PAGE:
U.S. ‘Not on a Path’ to Help Syrian Rebels Win, Says Dempsey

Joint Chiefs Chairman Gen. Martin Dempsey outlines three things the rebels need to defeat Assad and secure Syria—none of which the U.S. is providing.

A Syrian rebel fighter walks on a dust-covered street in Aleppo following a reported government airstrike on Sunday. The Organization for the Prohibition of Chemical Weapons on Tuesday said it would seek to "establish facts" about claims of chlorine-gas attacks in Syria.
National Journal
May 14, 2014, 12:08 p.m.

Joint Chiefs Chair­man Gen. Mar­tin De­mp­sey says the United States is not provid­ing Syr­i­an rebels what they would need to win the war against Pres­id­ent Bashar al-As­sad’s re­gime.

De­mp­sey’s re­marks keep the chair­man — a former di­vi­sion com­mand­er in the Ir­aq war — on fa­mil­i­ar foot­ing, as he leads top Pentagon gen­er­als skep­tic­al of us­ing dir­ect U.S. mil­it­ary force to aid Syr­i­an rebels or oth­er­wise in­ter­vene mil­it­ar­ily in Syr­ia’s fu­ture be­cause of the coun­try’s an­ti­cip­ated long-term se­cur­ity needs after any ini­tial con­flict. De­mp­sey out­lined spe­cific­ally why he be­lieves Syr­ia’s rebels need far more than a res­cue mis­sion.

“They need the force they have now, which is try­ing to pro­tect loc­al vil­lages and try to har­ass the re­gime and level the play­ing field. They need something that even­tu­ally will be able to hold ground. And they need a coun­terter­ror cap­ab­il­ity — all of which is re­spons­ive to Syr­i­ans,” De­mp­sey said Wed­nes­day at the At­lantic Coun­cil, a NATO-ori­ented think tank in Wash­ing­ton,D.C. “And we are not on a path cur­rently to provide that.”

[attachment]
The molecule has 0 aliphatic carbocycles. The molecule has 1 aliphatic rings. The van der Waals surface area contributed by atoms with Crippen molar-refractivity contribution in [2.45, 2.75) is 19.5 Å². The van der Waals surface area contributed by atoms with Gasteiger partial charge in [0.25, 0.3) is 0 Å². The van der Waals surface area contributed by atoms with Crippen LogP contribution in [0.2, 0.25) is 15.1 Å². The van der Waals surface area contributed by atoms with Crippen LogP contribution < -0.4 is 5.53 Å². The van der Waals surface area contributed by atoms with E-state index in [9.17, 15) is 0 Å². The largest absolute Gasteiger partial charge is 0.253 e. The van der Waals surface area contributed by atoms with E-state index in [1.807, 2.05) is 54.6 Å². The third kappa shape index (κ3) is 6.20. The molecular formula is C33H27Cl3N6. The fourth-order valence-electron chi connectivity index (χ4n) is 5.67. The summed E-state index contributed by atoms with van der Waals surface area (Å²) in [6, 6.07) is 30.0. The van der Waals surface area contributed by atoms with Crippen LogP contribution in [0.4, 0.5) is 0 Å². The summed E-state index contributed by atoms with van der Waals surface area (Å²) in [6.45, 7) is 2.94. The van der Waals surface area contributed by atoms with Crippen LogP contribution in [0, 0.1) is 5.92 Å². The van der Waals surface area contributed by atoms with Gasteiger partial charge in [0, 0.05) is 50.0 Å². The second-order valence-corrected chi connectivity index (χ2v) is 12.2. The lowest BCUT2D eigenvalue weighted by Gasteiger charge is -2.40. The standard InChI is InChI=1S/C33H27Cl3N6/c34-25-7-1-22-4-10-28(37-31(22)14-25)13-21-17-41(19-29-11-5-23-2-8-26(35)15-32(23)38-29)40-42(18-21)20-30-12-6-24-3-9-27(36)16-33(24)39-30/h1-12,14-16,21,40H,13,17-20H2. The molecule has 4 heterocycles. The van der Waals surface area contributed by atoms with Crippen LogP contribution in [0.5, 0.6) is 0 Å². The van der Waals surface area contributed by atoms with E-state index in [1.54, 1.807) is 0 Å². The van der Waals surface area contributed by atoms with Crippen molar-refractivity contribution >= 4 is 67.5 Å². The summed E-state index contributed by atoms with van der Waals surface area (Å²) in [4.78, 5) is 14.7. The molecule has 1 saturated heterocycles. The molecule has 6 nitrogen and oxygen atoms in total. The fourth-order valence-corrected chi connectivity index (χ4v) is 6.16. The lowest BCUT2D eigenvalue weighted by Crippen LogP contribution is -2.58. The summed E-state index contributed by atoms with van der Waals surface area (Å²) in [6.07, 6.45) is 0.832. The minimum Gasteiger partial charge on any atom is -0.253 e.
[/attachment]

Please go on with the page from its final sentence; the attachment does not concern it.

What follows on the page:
“That’s the con­ver­sa­tion that we need to have,” De­mp­sey said, but not uni­lat­er­ally, in­stead call­ing for coun­tries in the re­gion to face the real­ity of those needs. “It’s Beirut to Dam­as­cus to Bagh­dad,” De­mp­sey said.

From the out­set of Syr­ia’s civil war — des­pite its growth in to a multi-year con­flict claim­ing more than 100,000 lives and dis­pers­ing mil­lions in­to neigh­bor­ing Middle East states — De­mp­sey and seni­or U.S. mil­it­ary lead­ers, in­clud­ing Gen. Ray Odi­erno, Army chief of staff and former com­mand­er of the Ir­aq war, in their ef­forts to pre­pare mil­it­ary op­tions in Syr­ia for Pres­id­ent Barack Obama, have pub­licly ques­tioned the pur­pose of Amer­ic­an troops in Syr­ia after an As­sad de­feat.

In Syr­ia, gov­ern­ment forces have re­gained con­trol of Homs, the coun­try’s third-largest city, where a 2-year siege has res­id­ents feel­ing like the war is over, ac­cord­ing to the Los Angeles Times. Mean­while, France al­leged Syr­ia has con­duc­ted more than one dozen chem­ic­al at­tacks since the United States op­ted against mil­it­ary strikes last fall, and Lakh­dar Brahimi, the top United Na­tions ne­go­ti­at­or on Syr­ia resigned Tues­day, sig­nal­ing the West’s frus­tra­tion at get­ting Syr­ia’s fight­ing fac­tions to­ward any polit­ic­al solu­tion and fears that much more con­flict is likely to come.

“Look, if As­sad took his fam­ily and all of his cronies and de­par­ted Syr­ia today, how does that coun­try — how does it ar­tic­u­late it­self?” De­mp­sey said.

“I’ve heard it de­scribed as a suc­ces­sion of con­flicts. You have the con­flict that cur­rently ex­ists; then there’ll be the second con­flict, which is kind of an in­tern­al con­flict; and then there’ll be the third con­flict against the ter­ror­ist or­gan­iz­a­tions that are grow­ing,” he said. “That’s prob­ably right.”

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